If you spend some time at a BN S6 there you will be expected to do certain things as a section... radio, data, maintenance. Even still though people in the command don't care what your primary MOS is, you're a Comm guy so if it plugs into a wall and has an on/off switch they will put it on you to fix.

This is ten fold on a company and even more than that on a team. Company has maybe two Comm guys, typically both Radio, during the majority of the workup so you do it all. A team has one or two Comm trained CSO's and then one Communicator. You are the SME on all things Comm. Everything from cell phones to satcom, you're the guy. You definitely learn a lot this way but some guys struggle with being really strong at their primary MOS but not being able to pick up the other skill sets required, on top of being able to fit into a team and do the extra duties required of team life.

Hope this helps, if you have other questions feel free to message me or post here
 

busyworks

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That's pretty much what I thought, and that was also my experience as a 0651(now 0671?) deployed on independent billets with the wing.

Wish I would had tried to go the SOCS-C route when I had the chance. I liked that level of responsibility, and enjoyed learning all the aspects of comm, and putting myself out there to do non-comm duties as well. I was always worried that I would be stuck doing just Data stuff so I decided to EAS, and pursue different MOS' in the reserves. Oh well.

However, when it comes to expectations versus actual responsibilities, do all SOCS-C go through the same training, or is it broken down by MOS?
 

Dusty8071

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The training is the same across the board, after MNOC maintainers are expected (somewhat) to know as much about radio and data as the radio and date guys, same goes for the rest. MNOCis also the course that Comm CSO's go through. Individual experiences will definitely vary after that though.
 

busyworks

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The training is the same across the board, after MNOC maintainers are expected (somewhat) to know as much about radio and data as the radio and date guys, same goes for the rest. MNOCis also the course that Comm CSO's go through. Individual experiences will definitely vary after that though.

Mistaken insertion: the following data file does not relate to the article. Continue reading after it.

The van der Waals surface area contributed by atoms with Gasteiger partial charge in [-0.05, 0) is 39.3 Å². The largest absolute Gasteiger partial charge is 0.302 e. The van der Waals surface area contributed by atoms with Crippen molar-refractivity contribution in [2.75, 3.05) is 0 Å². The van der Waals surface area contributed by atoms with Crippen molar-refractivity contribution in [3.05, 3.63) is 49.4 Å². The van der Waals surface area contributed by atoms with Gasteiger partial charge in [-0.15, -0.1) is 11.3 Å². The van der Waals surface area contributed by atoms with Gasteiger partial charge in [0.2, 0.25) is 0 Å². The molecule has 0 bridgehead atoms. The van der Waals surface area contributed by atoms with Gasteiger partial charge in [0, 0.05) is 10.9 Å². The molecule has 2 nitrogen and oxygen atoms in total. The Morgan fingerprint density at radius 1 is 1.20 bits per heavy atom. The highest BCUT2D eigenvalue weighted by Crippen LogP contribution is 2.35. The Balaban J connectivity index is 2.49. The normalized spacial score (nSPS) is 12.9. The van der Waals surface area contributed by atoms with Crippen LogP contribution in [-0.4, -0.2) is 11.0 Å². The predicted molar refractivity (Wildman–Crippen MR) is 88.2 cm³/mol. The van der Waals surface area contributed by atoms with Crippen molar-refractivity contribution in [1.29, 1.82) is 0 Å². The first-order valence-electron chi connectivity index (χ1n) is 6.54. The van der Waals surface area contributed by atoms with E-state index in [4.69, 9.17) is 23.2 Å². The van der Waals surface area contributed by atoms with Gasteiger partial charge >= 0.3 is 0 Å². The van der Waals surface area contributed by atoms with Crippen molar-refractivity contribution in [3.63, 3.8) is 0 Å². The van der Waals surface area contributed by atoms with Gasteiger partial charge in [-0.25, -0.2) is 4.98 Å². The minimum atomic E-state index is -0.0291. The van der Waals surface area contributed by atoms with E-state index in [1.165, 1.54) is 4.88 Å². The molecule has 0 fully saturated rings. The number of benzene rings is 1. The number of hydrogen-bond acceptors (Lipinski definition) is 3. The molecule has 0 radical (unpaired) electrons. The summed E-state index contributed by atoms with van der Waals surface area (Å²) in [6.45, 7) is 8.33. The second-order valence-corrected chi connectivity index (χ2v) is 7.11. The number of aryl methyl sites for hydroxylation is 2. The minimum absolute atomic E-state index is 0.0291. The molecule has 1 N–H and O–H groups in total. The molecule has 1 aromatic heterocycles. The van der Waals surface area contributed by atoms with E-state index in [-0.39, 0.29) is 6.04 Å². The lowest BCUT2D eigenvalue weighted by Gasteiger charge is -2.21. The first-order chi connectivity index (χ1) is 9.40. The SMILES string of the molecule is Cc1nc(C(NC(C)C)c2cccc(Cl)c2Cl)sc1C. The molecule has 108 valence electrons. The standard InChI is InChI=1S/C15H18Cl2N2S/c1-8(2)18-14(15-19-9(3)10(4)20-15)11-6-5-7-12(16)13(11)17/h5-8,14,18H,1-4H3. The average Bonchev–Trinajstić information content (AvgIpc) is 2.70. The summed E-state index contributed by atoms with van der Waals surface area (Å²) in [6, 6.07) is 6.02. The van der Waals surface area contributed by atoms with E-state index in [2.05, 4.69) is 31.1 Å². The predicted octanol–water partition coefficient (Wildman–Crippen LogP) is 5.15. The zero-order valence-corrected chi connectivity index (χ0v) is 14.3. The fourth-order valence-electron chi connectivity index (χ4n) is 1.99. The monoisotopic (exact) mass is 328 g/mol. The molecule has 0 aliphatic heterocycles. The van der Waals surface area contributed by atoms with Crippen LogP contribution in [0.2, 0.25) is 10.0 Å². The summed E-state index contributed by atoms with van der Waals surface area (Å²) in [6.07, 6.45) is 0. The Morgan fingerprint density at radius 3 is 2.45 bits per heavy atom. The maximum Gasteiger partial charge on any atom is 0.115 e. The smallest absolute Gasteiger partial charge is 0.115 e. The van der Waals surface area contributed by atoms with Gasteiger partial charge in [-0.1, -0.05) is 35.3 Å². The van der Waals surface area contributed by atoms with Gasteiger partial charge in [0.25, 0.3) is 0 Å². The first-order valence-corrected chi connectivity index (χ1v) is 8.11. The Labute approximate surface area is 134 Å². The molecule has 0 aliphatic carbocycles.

That's interesting. Sounds like a good experience for any communicator.
 

The Hate Ape

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Depending on your team environment and how long you've been at the unit, you could reasonably expect to fill roles outside of the communications MOS. I refer you right back to my original advice to the OP.

Your career in this unit is what you make of it and how aggressively you capitalize on opportunities presented.
 

busyworks

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Depending on your team environment and how long you've been at the unit, you could reasonably expect to fill roles outside of the communications MOS. I refer you right back to my original advice to the OP.

Your career in this unit is what you make of it and how aggressively you capitalize on opportunities presented.
I feel like this is something that's true for the Marine Corps in general. In my experience it seems that comparatively to the other branches I've worked with, I've had many more opportunities to get out and perform other duties that didn't pertain directly to my MOS. Maybe I'm wrong though.

The SOCS route sounds like valuable experience for any communicator taking their career seriously.
 

The Hate Ape

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I feel like this is something that's true for the Marine Corps in general. In my experience it seems that comparatively to the other branches I've worked with, I've had many more opportunities to get out and perform other duties that didn't pertain directly to my MOS. Maybe I'm wrong though.

The SOCS route sounds like valuable experience for any communicator taking their career seriously.
If you get the right assignments, this place will make a man out of you. Those who have been around the block a time or two know exactly what I mean by this - my entire life has changed from being assigned to this unit. My experience is irreplaceable and extends far from communications (which I'm fucking wonderful at) and at the risk of sounding like a douchebag, I will leave it at that.

And no, you are wrong - this cannot be found in the Marine Corps in general. You ever get to this unit, PM me.
 

busyworks

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If you get the right assignments, this place will make a man out of you. Those who have been around the block a time or two know exactly what I mean by this - my entire life has changed from being assigned to this unit. My experience is irreplaceable and extends far from communications (which I'm fucking wonderful at) and at the risk of sounding like a douchebag, I will leave it at that.

And no, you are wrong - this cannot be found in the Marine Corps in general. You ever get to this unit, PM me.
You're misinterpreting the intent of reply. I'm not comparing the general Marine Corps to MARSOC. I'm just giving a little praise to the Marine Corps as a whole, and stating that in atleast in my experience it has offered me opportunities that I haven't seen from peers in sister service equivalents. Like I said though, I could be way off.

Unfortunately I've missed my chance to ever get there, unless they start taking volunteers from the reserves or something.